Artist Heather Dewey-Hagborg‘s project, Stranger Visions, is a wonderful mix of science and art. Dewey-Hagborg turns a poetic attention to the seemingly innocuous artifacts of life: a hair, chewed gum, a cigarette butt. Beyond sight, though, the DNA remains of each unique person inhabits these “artifacts”. She picks up these remains up throughout Brooklyn and brings them to a nearby biology lab. Dewey-Hagborg extracts the DNA from the object, then information from the DNA. She runs the information through a program she has written herself that is able to determine physical features such as eye color, hair color, gender, nose width, and so on. That information is then exported to a 3D color printer to create a sculptural portrait of the unwitting donor.
Around the world, in places as diverse as Homestead, Florida and Yonaguni, Japan stand monuments and ruins whose origins are shrouded in mystery. Nobody knows exactly why Stonehenge was built, how a set of manmade ruins came to be submerged deep in the ocean or who commissioned a giant carved granite set of post-apocalyptic instructions for rebuilding society on a remote hill in Georgia.
Shapeshifting from lizard to human form is great for controlling Earth so you can mine gold to save your dying homeworld, but it’s not so great for your skin. When you’re juggling appointments and global depopulation deadlines, you don’t have time for an exhaustive skincare regime, especially after you’ve been up all night sodomising infants on a blood-soaked altar.
Have you ever wondered what happens to decommissioned machines and other similar facilities that people once used? Some of these objects are being recycled, and many of them are piling up on the so-called Object Graveyards and there waiting to be completely eaten by the ravages of time.
Places of natural decomposition of such objects can be unusual tourist destinations and sites to capture amazing photos.
Google has just launched a new site that offers visitors a glimpse into the massive data centers that power Google. The site features photographs from inside some of the eight data centers that Google Inc. runs in the U.S., Finland and Belgium. Google is also building data centers in Hong Kong, Taiwan, Singapore and Chile.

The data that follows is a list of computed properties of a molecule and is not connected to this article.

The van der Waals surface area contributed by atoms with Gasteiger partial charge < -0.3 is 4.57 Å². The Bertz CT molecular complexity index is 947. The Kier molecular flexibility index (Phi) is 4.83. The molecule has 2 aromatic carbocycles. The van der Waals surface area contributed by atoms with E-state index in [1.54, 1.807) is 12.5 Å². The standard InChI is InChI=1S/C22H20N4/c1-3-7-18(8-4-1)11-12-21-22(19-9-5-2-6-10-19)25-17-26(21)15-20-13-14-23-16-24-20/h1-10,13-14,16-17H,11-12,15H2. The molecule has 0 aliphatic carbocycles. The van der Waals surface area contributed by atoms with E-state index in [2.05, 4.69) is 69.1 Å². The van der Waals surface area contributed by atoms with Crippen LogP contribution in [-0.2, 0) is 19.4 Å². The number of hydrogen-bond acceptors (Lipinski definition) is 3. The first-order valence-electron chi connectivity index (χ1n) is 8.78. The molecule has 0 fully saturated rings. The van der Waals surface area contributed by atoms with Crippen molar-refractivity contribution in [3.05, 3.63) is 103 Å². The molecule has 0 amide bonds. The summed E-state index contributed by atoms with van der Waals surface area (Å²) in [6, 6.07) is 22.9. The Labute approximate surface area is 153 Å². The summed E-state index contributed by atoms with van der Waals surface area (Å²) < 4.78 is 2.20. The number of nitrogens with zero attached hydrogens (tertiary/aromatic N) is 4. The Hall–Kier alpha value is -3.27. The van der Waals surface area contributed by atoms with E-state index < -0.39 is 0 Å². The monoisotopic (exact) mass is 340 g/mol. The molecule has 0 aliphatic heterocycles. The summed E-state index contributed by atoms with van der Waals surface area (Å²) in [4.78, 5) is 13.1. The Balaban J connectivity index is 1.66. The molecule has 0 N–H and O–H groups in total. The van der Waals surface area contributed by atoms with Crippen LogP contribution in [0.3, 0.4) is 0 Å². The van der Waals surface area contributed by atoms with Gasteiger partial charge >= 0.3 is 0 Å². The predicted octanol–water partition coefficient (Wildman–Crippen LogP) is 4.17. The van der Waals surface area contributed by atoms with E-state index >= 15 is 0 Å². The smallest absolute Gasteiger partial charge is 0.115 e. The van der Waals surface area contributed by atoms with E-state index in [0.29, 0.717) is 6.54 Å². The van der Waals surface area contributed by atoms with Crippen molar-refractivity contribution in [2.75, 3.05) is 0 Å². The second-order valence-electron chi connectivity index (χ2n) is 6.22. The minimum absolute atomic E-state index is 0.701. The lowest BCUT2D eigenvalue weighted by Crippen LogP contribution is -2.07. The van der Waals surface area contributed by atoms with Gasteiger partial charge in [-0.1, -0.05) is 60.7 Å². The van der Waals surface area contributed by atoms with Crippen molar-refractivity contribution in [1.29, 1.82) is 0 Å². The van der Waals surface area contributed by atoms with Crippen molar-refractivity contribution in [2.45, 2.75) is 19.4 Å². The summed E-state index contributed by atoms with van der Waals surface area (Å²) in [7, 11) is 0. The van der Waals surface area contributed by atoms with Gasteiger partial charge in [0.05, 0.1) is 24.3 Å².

Virtual tours of a North Carolina data center also will be available through Google’s ‘Street View’ service.
You can read more about the history and evolution of Google’s infrastructure on this Wired article.
Glyphs carved into a tiny alabaster jar have led archaeologists to conclude that the tomb in Guatemala where the jar was found belonged to one of the greatest queens of the Classic Maya civilization, known as Lady K’abel.
Masonic symbols also pop up in music videos by Nicki Minaj, Jay-Z, and Lady Gaga—these appearances are viewed by conspiracy theorists as evidence of a plot by the secret elite to brainwash the public into submission. And now, Masonic and Odd Fellows folk art, like hand-painted silk flags, are popping up in trendy Brooklyn restaurants as quirky decorative pieces.
Ancient Aliens Debunked is a 3 hour refutation of the theories proposed on the History Channel series Ancient Aliens. It is essentially a point by point critique of the ‘ancient astronaut theory’ which has been proposed by people like Erich von Däniken and Zecharia Sitchin as well as many others.
While some predictions of science fiction have come to pass, if we were to compile a calendar of future events based on speculative fiction (taking in works from both science fiction and fantasy genres), we would run some hazards—not least the natural reluctance of authors to affix specific dates to their imaginings.